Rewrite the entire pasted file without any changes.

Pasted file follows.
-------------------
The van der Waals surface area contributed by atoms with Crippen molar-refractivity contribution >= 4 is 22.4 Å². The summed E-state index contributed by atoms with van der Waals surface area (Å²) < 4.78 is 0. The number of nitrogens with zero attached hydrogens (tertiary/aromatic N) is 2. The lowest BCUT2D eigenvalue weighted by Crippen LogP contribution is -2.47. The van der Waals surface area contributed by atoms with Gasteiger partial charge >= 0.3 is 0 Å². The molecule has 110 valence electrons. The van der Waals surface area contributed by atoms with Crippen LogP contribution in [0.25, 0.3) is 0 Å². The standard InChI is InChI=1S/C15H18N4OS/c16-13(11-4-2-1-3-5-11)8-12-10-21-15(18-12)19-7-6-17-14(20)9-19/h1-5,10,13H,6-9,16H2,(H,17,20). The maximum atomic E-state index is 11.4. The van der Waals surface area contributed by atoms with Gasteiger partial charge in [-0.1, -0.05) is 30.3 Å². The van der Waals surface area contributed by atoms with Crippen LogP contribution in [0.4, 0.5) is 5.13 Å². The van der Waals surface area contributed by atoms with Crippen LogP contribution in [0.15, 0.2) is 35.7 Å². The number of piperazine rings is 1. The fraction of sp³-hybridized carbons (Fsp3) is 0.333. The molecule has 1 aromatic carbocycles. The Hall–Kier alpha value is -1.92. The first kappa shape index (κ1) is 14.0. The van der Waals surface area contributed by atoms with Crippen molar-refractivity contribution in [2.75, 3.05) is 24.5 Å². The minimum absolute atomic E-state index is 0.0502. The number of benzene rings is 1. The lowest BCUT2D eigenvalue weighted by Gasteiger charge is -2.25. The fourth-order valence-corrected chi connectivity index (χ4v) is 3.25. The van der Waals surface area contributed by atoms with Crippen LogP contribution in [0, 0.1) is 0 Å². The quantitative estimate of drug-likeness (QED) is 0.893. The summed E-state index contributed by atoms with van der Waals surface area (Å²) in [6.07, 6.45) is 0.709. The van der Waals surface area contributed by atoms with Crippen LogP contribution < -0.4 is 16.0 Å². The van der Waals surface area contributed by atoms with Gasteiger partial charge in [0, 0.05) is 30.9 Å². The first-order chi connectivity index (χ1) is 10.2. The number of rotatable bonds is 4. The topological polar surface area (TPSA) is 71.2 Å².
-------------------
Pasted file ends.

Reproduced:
The van der Waals surface area contributed by atoms with Crippen molar-refractivity contribution >= 4 is 22.4 Å². The summed E-state index contributed by atoms with van der Waals surface area (Å²) < 4.78 is 0. The number of nitrogens with zero attached hydrogens (tertiary/aromatic N) is 2. The lowest BCUT2D eigenvalue weighted by Crippen LogP contribution is -2.47. The van der Waals surface area contributed by atoms with Gasteiger partial charge >= 0.3 is 0 Å². The molecule has 110 valence electrons. The van der Waals surface area contributed by atoms with Crippen LogP contribution in [0.25, 0.3) is 0 Å². The standard InChI is InChI=1S/C15H18N4OS/c16-13(11-4-2-1-3-5-11)8-12-10-21-15(18-12)19-7-6-17-14(20)9-19/h1-5,10,13H,6-9,16H2,(H,17,20). The maximum atomic E-state index is 11.4. The van der Waals surface area contributed by atoms with Gasteiger partial charge in [-0.1, -0.05) is 30.3 Å². The van der Waals surface area contributed by atoms with Crippen LogP contribution in [0.4, 0.5) is 5.13 Å². The van der Waals surface area contributed by atoms with Crippen LogP contribution in [0.15, 0.2) is 35.7 Å². The number of piperazine rings is 1. The fraction of sp³-hybridized carbons (Fsp3) is 0.333. The molecule has 1 aromatic carbocycles. The Hall–Kier alpha value is -1.92. The first kappa shape index (κ1) is 14.0. The van der Waals surface area contributed by atoms with Crippen molar-refractivity contribution in [2.75, 3.05) is 24.5 Å². The minimum absolute atomic E-state index is 0.0502. The number of benzene rings is 1. The lowest BCUT2D eigenvalue weighted by Gasteiger charge is -2.25. The fourth-order valence-corrected chi connectivity index (χ4v) is 3.25. The van der Waals surface area contributed by atoms with Crippen LogP contribution in [0, 0.1) is 0 Å². The quantitative estimate of drug-likeness (QED) is 0.893. The summed E-state index contributed by atoms with van der Waals surface area (Å²) in [6.07, 6.45) is 0.709. The van der Waals surface area contributed by atoms with Crippen LogP contribution < -0.4 is 16.0 Å². The van der Waals surface area contributed by atoms with Gasteiger partial charge in [0, 0.05) is 30.9 Å². The first-order chi connectivity index (χ1) is 10.2. The number of rotatable bonds is 4. The topological polar surface area (TPSA) is 71.2 Å².